You can also use a straight cutter without a bearing, using a guide bush to follow the original instead. In this case, x'' = (g+c)/2, where g is the diameter of the guide and c is the diameter of the cutter you use.
So far so good?
Then comes cutting the hole to recieve the original piece. You need an new guide for you router, I think for this operation that g' needs to be >2x. Calculate the diameter of the cutter you need from the equation (g-c)/2 = x.
An added bonus to having this female template is that you can then reproduce the original shape. The maths required to work out your guide and cutter sizes becomes, I think, (g+c)/2=x, but in this case, start with g<2x to begin with. This becomes useful if you make your original shape freehand from scrap material, you can then get into mass production for your patterns and still use the one female template for both the patterns and the pattern hole.
Can someone (tomod?) have a look at this and tell me if I'm making a big mistake somewhere?
Better answer this before New years eve sets in
My method of inserting inserts.
If I make a template circular/elliptical and using a 30mm guide with a 10mm cutter I rout out to the depth I require. Secondly with the material that has to be inserted secured, I use the 16mm guide with a 4mm cutter,using the same template.

As I read it your problem is producing the initial template to suit the material to be inserted.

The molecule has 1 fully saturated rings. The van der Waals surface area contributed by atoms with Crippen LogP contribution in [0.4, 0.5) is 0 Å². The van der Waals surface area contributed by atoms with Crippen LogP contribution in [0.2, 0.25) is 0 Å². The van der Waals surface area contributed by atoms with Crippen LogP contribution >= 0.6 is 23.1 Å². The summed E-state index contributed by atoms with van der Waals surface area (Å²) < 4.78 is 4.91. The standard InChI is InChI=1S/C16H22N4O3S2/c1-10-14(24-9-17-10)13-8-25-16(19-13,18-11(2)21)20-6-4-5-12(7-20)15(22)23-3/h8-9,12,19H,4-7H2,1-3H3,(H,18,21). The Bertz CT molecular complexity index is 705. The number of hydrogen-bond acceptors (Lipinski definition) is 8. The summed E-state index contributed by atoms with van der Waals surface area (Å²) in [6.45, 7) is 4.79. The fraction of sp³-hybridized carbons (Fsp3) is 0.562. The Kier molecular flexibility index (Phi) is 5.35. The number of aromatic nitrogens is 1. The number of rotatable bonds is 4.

We start the procedure by measuring the size that has to be inserted and make the template 20mm larger all round then you are all set to begin, this could be done using the original shape(subject to it being thick enough to work on) and select a 16mm guide with a 4mm cutter to rout round the external edge Then you have your template 20mm larger all round. Rout out your shape 30mm guide 10mm cutter and the original will drop in. (Subject to your cutters being true size as they could be smaller after a number of sharpening s)

I hope I have made it clear anyway give me a pm and I will hopefully answer your questions
Happy New Year
Tom

burraboy
31st Dec 2009, 08:59 PM
Thanks all. It looks like that maths holds, but wouldn't you know it, there's a kit on the market that will do the job without needing to do the sums! The only worry I have is the relative sizes of the bits involved, the kit is pretty fine compared to tomod's suggestions. I can see advantages and disadvantages in that too.
Thanks again!

Mike Wingate
11th Jan 2010, 03:00 AM
I have just watched the above video. Here is one I made earlier, I guess I was lucky.

burraboy
11th Jan 2010, 06:54 AM
Looks alright to me Mike, what did you use in terms of router bits and so on?

Mike Wingate
11th Jan 2010, 08:15 AM
I used an 1/8" kit from MLCS, Harbor Freight have got one for $10us.
MLCS router inlay set (http://www.mlcswoodworking.com/shopsite_sc/store/html/smarthtml/pages/router_inlay.html)
- Harbor Freight Tools - Quality Tools at the Lowest Prices (http://www.harborfreight.com/cpi/ctaf/Displayitem.taf?itemnumber=99552)